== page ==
-Had a very engaging conversation with a three year old boy about colors. We both like blue.

-Served an old woman who I thought had an impressive mustache, but it was just nose hair

-Watched her and two other women with her get trapped between two sets of automatic doors because they did not understand how to open them. How they got through the first set, I still do not know.

-Sold fifteen gallons of kitty litter to a soccer mom who refused to break eye contact

-Got a second free starbucks drink. This one was a pumpkin pie one that wasn’t even on the menu. I like this barista man.

-Gave dozens of children stickers. Several of them squealed when they got them. This is the best part of my job.

-Sold an old man $200 of furniture and got him to sign up for a Target credit card. Before he finished the last step, he turned and walked away with his cart without a word.

-He still hadn’t paid. I called him back and he apologized, saying “sorry, sometimes my diabetes makes me do that.” He didn’t finish getting the card.

-A woman came up with $220 of items. After a wad of coupons and a stack of free gift cards from other promotions, her total went down to $55. I want her to teach me.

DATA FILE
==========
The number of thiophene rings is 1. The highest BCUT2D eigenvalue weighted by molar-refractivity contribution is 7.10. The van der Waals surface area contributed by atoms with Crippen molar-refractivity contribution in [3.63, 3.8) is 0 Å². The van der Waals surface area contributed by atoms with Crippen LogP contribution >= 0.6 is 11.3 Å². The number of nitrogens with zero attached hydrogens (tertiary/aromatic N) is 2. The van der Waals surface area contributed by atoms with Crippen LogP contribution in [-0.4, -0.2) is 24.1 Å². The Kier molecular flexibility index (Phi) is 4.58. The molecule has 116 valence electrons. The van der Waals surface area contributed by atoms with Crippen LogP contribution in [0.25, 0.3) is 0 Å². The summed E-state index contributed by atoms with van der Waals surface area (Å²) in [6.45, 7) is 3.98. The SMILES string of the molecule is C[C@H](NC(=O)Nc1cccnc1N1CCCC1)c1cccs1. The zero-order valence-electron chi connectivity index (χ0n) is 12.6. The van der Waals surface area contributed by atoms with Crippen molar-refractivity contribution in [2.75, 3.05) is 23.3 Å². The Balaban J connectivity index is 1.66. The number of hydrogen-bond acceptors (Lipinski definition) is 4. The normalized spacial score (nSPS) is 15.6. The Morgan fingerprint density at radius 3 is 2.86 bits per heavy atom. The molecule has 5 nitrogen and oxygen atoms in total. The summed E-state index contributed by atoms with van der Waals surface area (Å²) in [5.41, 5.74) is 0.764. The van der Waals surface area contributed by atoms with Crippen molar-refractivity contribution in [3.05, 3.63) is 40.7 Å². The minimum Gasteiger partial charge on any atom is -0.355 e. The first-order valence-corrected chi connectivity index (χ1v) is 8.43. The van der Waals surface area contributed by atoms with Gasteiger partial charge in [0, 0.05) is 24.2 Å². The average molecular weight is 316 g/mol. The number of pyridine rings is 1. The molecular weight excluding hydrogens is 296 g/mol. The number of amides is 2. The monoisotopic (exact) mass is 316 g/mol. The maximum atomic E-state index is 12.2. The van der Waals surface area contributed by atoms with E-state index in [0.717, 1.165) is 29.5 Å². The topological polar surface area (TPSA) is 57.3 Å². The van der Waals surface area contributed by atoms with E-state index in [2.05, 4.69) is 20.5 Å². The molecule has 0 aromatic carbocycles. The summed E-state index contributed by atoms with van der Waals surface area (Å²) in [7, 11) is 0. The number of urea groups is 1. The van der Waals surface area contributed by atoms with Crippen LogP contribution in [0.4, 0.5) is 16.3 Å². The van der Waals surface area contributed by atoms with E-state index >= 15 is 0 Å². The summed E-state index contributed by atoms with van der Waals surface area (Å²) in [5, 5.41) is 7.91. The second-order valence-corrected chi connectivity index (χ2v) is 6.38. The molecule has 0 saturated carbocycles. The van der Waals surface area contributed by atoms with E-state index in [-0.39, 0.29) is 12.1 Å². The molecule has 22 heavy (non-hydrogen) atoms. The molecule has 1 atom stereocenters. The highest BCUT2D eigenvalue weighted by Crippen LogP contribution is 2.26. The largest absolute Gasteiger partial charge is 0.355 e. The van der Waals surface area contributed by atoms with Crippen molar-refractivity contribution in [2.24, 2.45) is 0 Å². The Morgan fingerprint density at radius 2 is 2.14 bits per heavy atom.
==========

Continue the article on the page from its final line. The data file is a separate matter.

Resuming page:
-Saw a girl skipping down the aisle in what can only be described as a pink princess fairy wedding dress. She was filled with happiness and if I hadn’t been on the clock I would have taken her. At the very least, I want that outfit for my own.

-Got approached by a large man named Jason. He told me not to steal. I will take this advice to heart.

-Met a woman referred to only as The Cat Lady. She asked if I wanted her to buy me a keychain from Ross. I told her I had no keys. She nodded solemnly and walked away, whispering their exact location inside Ross, just in case.

-Got called into the HR Head’s office at the end of my shift. I was expecting to be yelled at for some reason. She and another lead showered me in compliments for ten minutes straight, saying a lot of managers had been saying great things about me all day. Not what I expected, but I’ll take it.

Day Two:

-Intimidating farmer man in overalls and pigtails came through my checkout. He bought a bucket. He spoke no words. He made no eye contact. He left me with questions.

-Three college boys came through, each buying spandex and makeup wipes. They spoke no words. They made too much eye contact. They left me with more questions. I question when this job will provide answers.

-A three year old came through, pushed by his personal chauffeur. He bought one small Spider-Man onesie. He carried out the entire transaction on his own. He was the most polite customer I have had so far.